It’s that time of year when we start thinking about days out, holidays and exploring the countryside with our dogs. For most of us, that means driving somewhere – so how can you make sure your dog enjoys the experience as much as you do – and how can you keep them (and you) safe while you’re taking trips out together?
When I’m not working with dogs, my other passion is driving. I’m a trustee of a local (Gloucester) IAM Roadsmart group – a road safety charity dedicated to improving driving standards in the UK. As part of that, I coach people through their advanced and master’s tests.
So with both my dog and driving heads on, I want to talk about dog car travel.
Dogs – safety and comfort
There’s no point heading out in the car with your dog unless they’re happy to travel and enjoy the whole experience. Otherwise the stress of the journey will ruin any pleasure your dog will have from the destination.
The secret to having a dog who enjoys being in the car and looks forward to road trips is preparation.
Where to start
- Think about where you want your dog to travel and how you’re going to restrain them in the car. In most cases, (with a hatchback or an estate (or larger), the safest place is in the back of the car, behind the seats, in a purpose built, secured crate, or behind a well-fitted dog guard. This gives them a dedicated space where they’re free to move around, get comfortable, and change position when they want. They’ll also be safe in the event of an accident. You can also use a dog seat with restraint, car seat cover with restraint, or dog seatbelt.
- If you choose to have your dog travel in the back, there are a couple of things to think about. The main one is ‘can I keep my dog cool there?’. Most people have air conditioning and so think they can control the temperature of the car, but don’t realise air conditioning is only designed to keep passengers cool, and often doesn’t reach the area behind the seats. In the back of a hatchback/estate, there’s also a lot of glass that will magnify the heat of the sun.
- Get someone to drive your car while you sit in the area your dog will travel. Is the air con reaching you? If not, you need a fan you can direct onto the crate, to shade the windows (without obscuring or affecting your driving vision), and travel with windows slightly open to allow air to get to your dog. The advantage of a crate is your dog doesn’t have access to the open windows. If they’re behind a dog guard, open the windows immediately in front of it. You don’t have to open them far to get air flow into the car.
- Make the space your dog is travelling in comfortable – so give them a soft surface to lie on. Veterinary bedding is ideal as it’s soft, doesn’t slide or bunch up, and is waterproof (just in case!). Or you can put your dog’s bed into that space.
- Some dogs travel better if they can’t see out of the windows. Other traffic whizzing past can be either scary or highly arousing, so consider window blinds if this sounds like your dog!
- Travel with water and a bowl. A non-spill water bowl can be left in the crate if your dog won’t chew it or throw it around.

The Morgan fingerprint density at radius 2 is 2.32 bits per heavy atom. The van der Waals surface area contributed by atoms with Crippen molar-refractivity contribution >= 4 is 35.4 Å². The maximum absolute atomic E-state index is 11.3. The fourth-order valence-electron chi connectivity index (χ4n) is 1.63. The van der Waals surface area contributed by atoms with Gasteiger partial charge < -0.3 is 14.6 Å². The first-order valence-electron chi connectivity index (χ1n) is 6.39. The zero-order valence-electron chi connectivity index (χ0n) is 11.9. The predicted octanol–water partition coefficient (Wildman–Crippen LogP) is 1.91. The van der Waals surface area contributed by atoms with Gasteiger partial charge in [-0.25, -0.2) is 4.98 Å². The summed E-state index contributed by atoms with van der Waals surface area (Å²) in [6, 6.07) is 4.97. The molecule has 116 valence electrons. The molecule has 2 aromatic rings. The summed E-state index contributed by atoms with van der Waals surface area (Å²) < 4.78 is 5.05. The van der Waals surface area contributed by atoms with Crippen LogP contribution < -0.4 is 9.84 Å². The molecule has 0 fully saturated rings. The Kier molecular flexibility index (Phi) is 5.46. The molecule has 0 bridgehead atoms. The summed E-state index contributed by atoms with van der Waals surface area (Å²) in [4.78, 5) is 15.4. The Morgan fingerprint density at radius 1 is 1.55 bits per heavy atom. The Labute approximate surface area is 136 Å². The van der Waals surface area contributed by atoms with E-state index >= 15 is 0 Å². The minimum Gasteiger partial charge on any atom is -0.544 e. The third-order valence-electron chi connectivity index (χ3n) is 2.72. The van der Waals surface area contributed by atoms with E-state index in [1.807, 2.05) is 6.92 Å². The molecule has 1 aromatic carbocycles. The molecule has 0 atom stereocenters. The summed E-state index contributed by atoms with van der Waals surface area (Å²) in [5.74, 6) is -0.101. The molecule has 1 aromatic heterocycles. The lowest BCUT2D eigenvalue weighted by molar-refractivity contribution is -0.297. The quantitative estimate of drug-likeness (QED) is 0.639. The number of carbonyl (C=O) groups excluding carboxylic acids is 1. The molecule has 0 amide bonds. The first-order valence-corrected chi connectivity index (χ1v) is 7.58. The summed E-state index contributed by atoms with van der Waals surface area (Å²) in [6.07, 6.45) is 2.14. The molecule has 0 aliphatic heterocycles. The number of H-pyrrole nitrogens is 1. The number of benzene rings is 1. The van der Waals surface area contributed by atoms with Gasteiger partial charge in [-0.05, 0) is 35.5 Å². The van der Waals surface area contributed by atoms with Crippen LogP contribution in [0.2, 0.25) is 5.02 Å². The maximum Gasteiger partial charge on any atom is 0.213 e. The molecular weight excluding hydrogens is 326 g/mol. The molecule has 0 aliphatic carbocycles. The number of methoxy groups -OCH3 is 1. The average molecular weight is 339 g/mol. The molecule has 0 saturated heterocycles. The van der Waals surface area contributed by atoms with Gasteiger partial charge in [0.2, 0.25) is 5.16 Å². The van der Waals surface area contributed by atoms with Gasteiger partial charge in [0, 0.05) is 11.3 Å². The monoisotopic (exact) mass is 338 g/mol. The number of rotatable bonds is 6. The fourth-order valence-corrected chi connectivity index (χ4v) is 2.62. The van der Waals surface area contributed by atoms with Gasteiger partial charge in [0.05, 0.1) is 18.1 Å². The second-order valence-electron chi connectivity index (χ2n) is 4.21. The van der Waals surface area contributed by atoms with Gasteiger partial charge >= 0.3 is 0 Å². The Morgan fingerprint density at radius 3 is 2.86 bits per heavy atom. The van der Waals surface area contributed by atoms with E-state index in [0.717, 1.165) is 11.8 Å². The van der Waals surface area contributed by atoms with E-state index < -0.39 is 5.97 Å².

- While it’s an expensive option, if you’re planning frequent journeys with your dog, it’s worth buying a car that will be as good for them as for you. The best cars for dogs are ones that have a good safety record, and give you space to put a crate or a dog guard behind the seats. Usually these are hatchbacks or estates.
Got a travel sick dog? Get help in this article.
Get your dog used to the area they’ll be traveling in and the car/movement before you head off. You want to teach them the car is a great place to be.
- Start by putting them into the car (with the boot/door open), giving them a treat and taking them out again. You can even give them their dinner in there. Do this for a few days.
- Repeat, but this time shut the doors – first with you beside them, but then with you in the driving seat.
- If they’re happy, repeat but turn the engine on while they are enjoying their treat/dinner.
- Next you can go to the end of the drive – or around the block – doing exactly the same thing.
- Slowly you can build up the length of your journeys.
- Mix up where you go to on these practice drives and how long they are – sometimes for a nice walk, others just to sit in a car park. You don’t want your dog to think that every journey is really exciting – or they can get slightly car crazy!
How to drive with a dog
Safety on the roads is down to the driver – and we owe it to our dogs to be as safe as we can when we take them out.
Like it or not, having your dog in the car is a distraction. And distractions can and often do result in accidents.
Having a safe and secure place where your dog is happy to travel is key to not being a distraction. Having your dog wriggling around or struggling to escape, trying to clamber over seats, or shouting out the window, is a huge distraction to your driving. You find yourself worrying about them, checking out what they’re doing, trying to keep them quiet or reassuring them – and your driving and safety suffer as a result.
Also dogs chewing seat belts is a leading cause of them snapping or giving way when you need them most!
If you think your dog is likely to be a distraction to you:
- Re-think where in the car your dog travels and try to find a way to keep them secure and relaxed.
- Make your early journeys with a friend or family member – whose only job is to sit beside or near your dog. They can make sure they’re happy and relaxed so it’s something you don’t have to worry about.
- There’s also a recent study that indicates dogs might well travel better in electric cars. They also don’t like bad gear changes or jerky driving!
Many people who do an advanced driving course/test do it to make sure they can keep their family members safe when they are driving them. Maybe it’s worth considering doing just that in order to ensure we are the very safest drivers we can be for our dogs too!